Wall Street Journal: Where's The Boss? Trapped in a Meeting

What do chief executives do all day? It really is what it seems: They spend about a third of their work time in meetings…18 hours of a 55-hour workweek in meetings, more than three hours on calls and five hours in business meals, on average…Working alone averaged just six hours weekly…CEOs say they pine for more solo time to think and strategize…(however) CEOs say that meetings are an important part of their job, helping them connect with managers and clients, but can be a waste of time if they aren’t run efficiently.

Here’s the framework of my meeting structure and strategy:*

  1. Have an agenda and circulate it.  (Focus discussion on strategic priorities, road blocks and decisions.  Leave the general updates for email.  If there is no agenda, cancel the meeting.  Don’t waste time.)
  2. Schedule less time for meetings.  (“Meetings expand to fill the time you have.” If your meetings are generally one hour, cut them to 45 min or 30 min.  Keep the discussion and agenda moving.  Schedule separate longer meetings for brainstorming, planning and strategy sessions.)
  3. Don’t Schedule Meetings Back to Back.  (If you normally schedule a 1 hour meeting, schedule it from 10:00am to 10:45am.  This will give you time to jot down your follow-up notes.  It will allow you to catch your breath and de-compress.  And it will allow you to show up on time to the next meeting.)
  4. Start on Time.  (Don’t wait for late comers.  If being late becomes a habit for some, make it clear that this conduct is unprofessional and disrespectful.  Your team will quickly take your queue that you run a tight ship and respect everyone’s time.)
  5. End on Time.  (Again, if you set the routine, everyone knows what to expect.  And they will respect you for respecting their time.)
  6. Send around a follow-up email after the meeting.  (Who owns what by when.  Refer to the follow-ups during next meeting)

*(Now if I could just consistently practice what I preach…)

Sources & Great Posts on How To Run Meetings:


  1. Another great post, David. Dysfunctional meetings is one of my favourite topics. People waste so much time in them. Like you, I advocate “No agenda, no meeting”, and know of people who have saved several days per week for productive work as a result.

    Putting timings on the agenda so people know how long they have for each item also helps focus the mind. Also adding an objective for each item, so they know why it is being discussed.

    I also recommend not allowing Any Other Business. If they couldn’t be bothered to get it onto the agenda, they don’t deserve to hijack the meeting with unannounced (and unprepared) discussions.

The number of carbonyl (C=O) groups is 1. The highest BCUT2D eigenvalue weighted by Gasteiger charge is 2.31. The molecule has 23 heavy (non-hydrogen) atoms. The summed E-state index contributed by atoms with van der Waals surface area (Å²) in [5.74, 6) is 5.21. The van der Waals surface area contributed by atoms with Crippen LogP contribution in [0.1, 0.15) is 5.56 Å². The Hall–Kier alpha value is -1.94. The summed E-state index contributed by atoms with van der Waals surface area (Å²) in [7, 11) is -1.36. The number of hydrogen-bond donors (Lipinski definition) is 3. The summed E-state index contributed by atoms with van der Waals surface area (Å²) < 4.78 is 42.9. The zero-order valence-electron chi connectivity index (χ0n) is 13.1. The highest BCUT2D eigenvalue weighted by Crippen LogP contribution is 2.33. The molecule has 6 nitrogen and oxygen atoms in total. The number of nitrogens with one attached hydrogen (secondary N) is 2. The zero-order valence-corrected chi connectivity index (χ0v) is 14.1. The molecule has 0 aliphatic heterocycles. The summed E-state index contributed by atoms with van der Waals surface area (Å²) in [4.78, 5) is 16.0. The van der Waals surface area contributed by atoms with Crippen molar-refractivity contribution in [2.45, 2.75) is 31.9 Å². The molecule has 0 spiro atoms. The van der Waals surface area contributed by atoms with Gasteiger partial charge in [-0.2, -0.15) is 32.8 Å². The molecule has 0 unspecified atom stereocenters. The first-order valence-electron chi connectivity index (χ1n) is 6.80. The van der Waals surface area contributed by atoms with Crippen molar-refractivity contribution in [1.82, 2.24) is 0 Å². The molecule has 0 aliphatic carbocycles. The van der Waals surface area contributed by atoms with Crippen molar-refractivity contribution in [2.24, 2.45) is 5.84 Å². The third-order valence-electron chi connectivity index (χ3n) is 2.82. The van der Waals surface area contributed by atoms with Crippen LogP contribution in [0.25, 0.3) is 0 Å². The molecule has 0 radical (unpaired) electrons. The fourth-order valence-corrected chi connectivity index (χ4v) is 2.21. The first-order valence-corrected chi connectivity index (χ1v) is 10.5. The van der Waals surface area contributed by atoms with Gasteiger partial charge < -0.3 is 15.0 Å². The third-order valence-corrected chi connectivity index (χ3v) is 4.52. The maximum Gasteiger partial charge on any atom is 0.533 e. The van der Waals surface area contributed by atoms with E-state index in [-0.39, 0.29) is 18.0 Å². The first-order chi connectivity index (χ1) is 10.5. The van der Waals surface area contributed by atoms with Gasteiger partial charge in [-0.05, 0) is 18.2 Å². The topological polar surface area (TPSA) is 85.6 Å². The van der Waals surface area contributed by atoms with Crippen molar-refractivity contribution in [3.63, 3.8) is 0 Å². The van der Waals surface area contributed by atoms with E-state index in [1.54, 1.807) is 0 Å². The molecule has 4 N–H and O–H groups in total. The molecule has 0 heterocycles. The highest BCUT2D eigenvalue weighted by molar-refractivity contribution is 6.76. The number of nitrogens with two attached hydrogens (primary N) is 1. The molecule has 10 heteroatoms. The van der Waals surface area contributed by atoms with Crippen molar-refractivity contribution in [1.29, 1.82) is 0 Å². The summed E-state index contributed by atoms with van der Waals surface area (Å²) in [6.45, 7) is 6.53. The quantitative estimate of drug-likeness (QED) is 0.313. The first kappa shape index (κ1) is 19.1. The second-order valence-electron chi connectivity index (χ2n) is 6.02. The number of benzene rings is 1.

Sometimes discussions are unproductive because they are not introduced or set up properly. In this Blog I give a tool for avoiding this:…-about-and-why/


  2. Hello David,

    Thanks for the post and the resources. I had also written on the same topic a couple of weeks back –
    I liked your points on scheduling, I had not thought about those in my post.


  3. Excellent and practical, David. Thank you!


  4. Good stuff, David. Regarding number 6, I have found it useful to use a spreadsheet — online spreadsheet works best, like Google Docs — that I call an ACE sheet. 6 columns; Task, Accountable, Consulted, Emailed, Due Date, Status. Ideally it is a living document that inventories what the task is, who is accountable for completion, who they need to consult to complete, who needs to be emailed or informed. The other two are obvious. Throw that spreadsheet up on a data projector as you review and run your meetings and there will be no place to hide… 😀


    • Great idea Todd. “Throw spreadsheet up on data projector as you review and run your meetings and THERE WILL BE NO PLACE TO HIDE.” I can readily see this visual. Thanks for sharing.


      • We both know the purpose of a meeting is to escape without any actionable items, right? An ACE sheet is a simple, straightforward way to communicate around what needs to be done and track progress…


  5. Great recommendations. They are all what I call “structural” improvements to meetings … as contrasted to those which are about behavior in meetings (e.g., meeting norms). Putting an effective structure in place is easier and a more reliable way to improve results than changing behavior.

    But, your post only give 6 of these structural ideas and three of these deal with timing. There are many more potential structural changes. For example, has the leader specified how he expects the group to arrive at a decision on some task of the meeting? I write about structural changes to meetings in my blog, Considering Meetings. For example, see


  6. The people where I work follow zero of these rules. Well, occasionally they follow #6, but that’s about it. It drives me crazy.


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